Considering that the headline of the times article was innacurate to the point of being intentionally inflammatory, it’s no surprise that readers were up in arms. It’s weird that everyone seems excited about the Catholic Church actually being, you know, the Catholic Church. It’s interesting to see that the “Hermeneutic of Rupture” involving Vatican II is as present outside the Church as it is inside. It’s like non-Catholics think VII changed what the Church taught.Of course, it could be that many of the people who are currently outside the Catholic Church used to be inside, so maybe the fact that the Hermeneutic of Rupture is so strong outside the Church isn’t surprising.

  • http://www.blogger.com/profile/11600135728947904152 Jonathan

    Thanks for commenting on this. I agree with what you said here. I think it important to note that while the Church may not recognize these “churches” as proper, the adherents who follow the faith to their best ability and were baptized with the Trinitarian formula are still Christians in the eyes of the Catholic Church and participate in the Body of Christ, albeit not fully due to the folly of their respective institutions. It truly is amazing the fallout this has generated, I welcome it however. it sure has gotten people talking.

  • http://www.blogger.com/profile/06692665750427668367 thomas

    Keith wrote “It’s like non-Catholics think VII changed what the Church taught”No ‘like’ to it, that is precisely the opinion among many of the more knowledgable Protestants, at least if my conversation with several retired missionaries in the past two years is any indication.

  • http://www.blogger.com/profile/17490367338505806906 Irenaeus

    Yeah, it’s over, and so what. The only thing I worry about losing is Catholic-Evangelical cooperation on social issues.

  • http://www.blogger.com/profile/14729612779930162079 4HisChurch

    Keith: “It’s like non-Catholics think VII changed what the Church taught”That is what I was actually *told* by *Catholics* at the time!! We were taught “we don’t do that anymore” or “we don’t believe that anymore” about SO many things! It was no wonder I left the Church for Episcopalianism for 10 years. Thank God I’m back. Thank God for the internet and sites like this!

  • http://www.blogger.com/profile/09272728729243811310 Philip Andrews

    It seems like many years ago now, but I once had high hopes that the Church of England might submit to the truth and that there might be a restoration of the Faith in England on a grand scale. Of course, at the time I was blinkered and only read the writings of good men, such as Archbishop Ramsey and ignored the growing trend towards arrogant liberalism. I now know that ‘ecumenism’, as far as the CofE is concerned will involve hefty changes from Rome. Please God, that will never happen. God bless the Pope; let’s pray that those who choose to be outside of the Body of Christ will have the grace of conversion.

  • http://www.blogger.com/profile/00994686966058012959 Joee Blogs

    Good post – I agree. There’s too much anglican-catholic false ecumenism going on in England. It’s like talking to jelly when you talk to anglicans! It would be far better if there were more dialogue with the Orthodox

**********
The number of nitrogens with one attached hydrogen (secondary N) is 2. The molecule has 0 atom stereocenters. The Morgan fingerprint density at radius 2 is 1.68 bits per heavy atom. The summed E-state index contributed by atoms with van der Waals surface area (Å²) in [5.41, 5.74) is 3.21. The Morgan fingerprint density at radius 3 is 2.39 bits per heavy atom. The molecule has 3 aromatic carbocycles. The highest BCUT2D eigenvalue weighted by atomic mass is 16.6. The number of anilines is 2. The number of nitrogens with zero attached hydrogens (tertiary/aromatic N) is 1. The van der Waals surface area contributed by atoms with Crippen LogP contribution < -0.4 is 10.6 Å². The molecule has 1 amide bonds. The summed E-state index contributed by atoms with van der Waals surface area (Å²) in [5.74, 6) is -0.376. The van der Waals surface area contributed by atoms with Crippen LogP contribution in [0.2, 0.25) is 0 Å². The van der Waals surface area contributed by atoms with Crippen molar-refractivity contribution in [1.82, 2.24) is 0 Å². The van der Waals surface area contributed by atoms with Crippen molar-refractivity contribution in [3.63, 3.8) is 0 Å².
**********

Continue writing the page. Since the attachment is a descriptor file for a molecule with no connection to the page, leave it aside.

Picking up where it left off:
• http://www.blogger.com/profile/06975120700184179765 eulogos

    It is so odd that this should create a storm. It says exactly what Vatican II said, in the Constitution on the Church (Lumen Gentium) and the Decree on Ecumenism, (whose Latin title I can’t remember.) Exactly. Nothing new. And yet a Methodist minister/pastoral counselor I know, a bright woman with two PHD’s, was sure that after Vatican II the Catholics no longer believed that they were “The Church” any more than any other church. And misguided Catholics were the ones who had given her this idea. I brought one of my copies of the documents of Vatican II in to her with the appropriate documents marked, but I don’t think she read it. It sat on her office table in the same spot for several weeks. Sometimes I think it is the very Law of Non Contradiction which gives offense. One musn’t say that X which I believe, is true, while not-X, which you believe, is false. Or the other way around. One has to say that X and not X are just two paths to the truth, equally valid. People who say this really aren’t dealing with the category of truth. What they mean is “X makes you feel good, not X makes me feel good, and we are both entitled to feel good, so, hey, no problem!” On a somewhat higher level than that is those who believe in the Protestant idea of the invisble church, and who think that the little details of doctrine which divide believers are not important. These folks do at least believe to some degree that the doctrinal distinctives of their form of Christianity are true, but they have identified a sort of bare minimum of beliefs which identifies a Christian and then identify all those as The Church. This is a very unhistorical point of view, as the Anglicans persecuted the noncomformist Puritans as much as they did the Catholics, and the Puritans in return, when they got their own little theocracy in the New World, made the possession of a Book of Common Prayer a crime. The I’m OK your OK view of religious difference is a modern invention. But many good people who are Christians suscribe to the minimalist definition of Christian and the aggregation of all true Christians as the definition of the Church. These folks consider the assertion of any further truth claims beyond the minimum as, at the least, in shocking bad taste. Benedict, of course, was talking to Catholics who were trying to get some kind of accomodation to the I’m OK you’re OK point of view out of the use of “subsists” in Lumen Gentium. He really wasn’t talking to the rest of the world. But these days, they are always listening in. Isn’t it odd, though, how VERY outraged they are about what a man, whose leadership they don’t accept, says about a Church they don’t believe in? Susan Peterson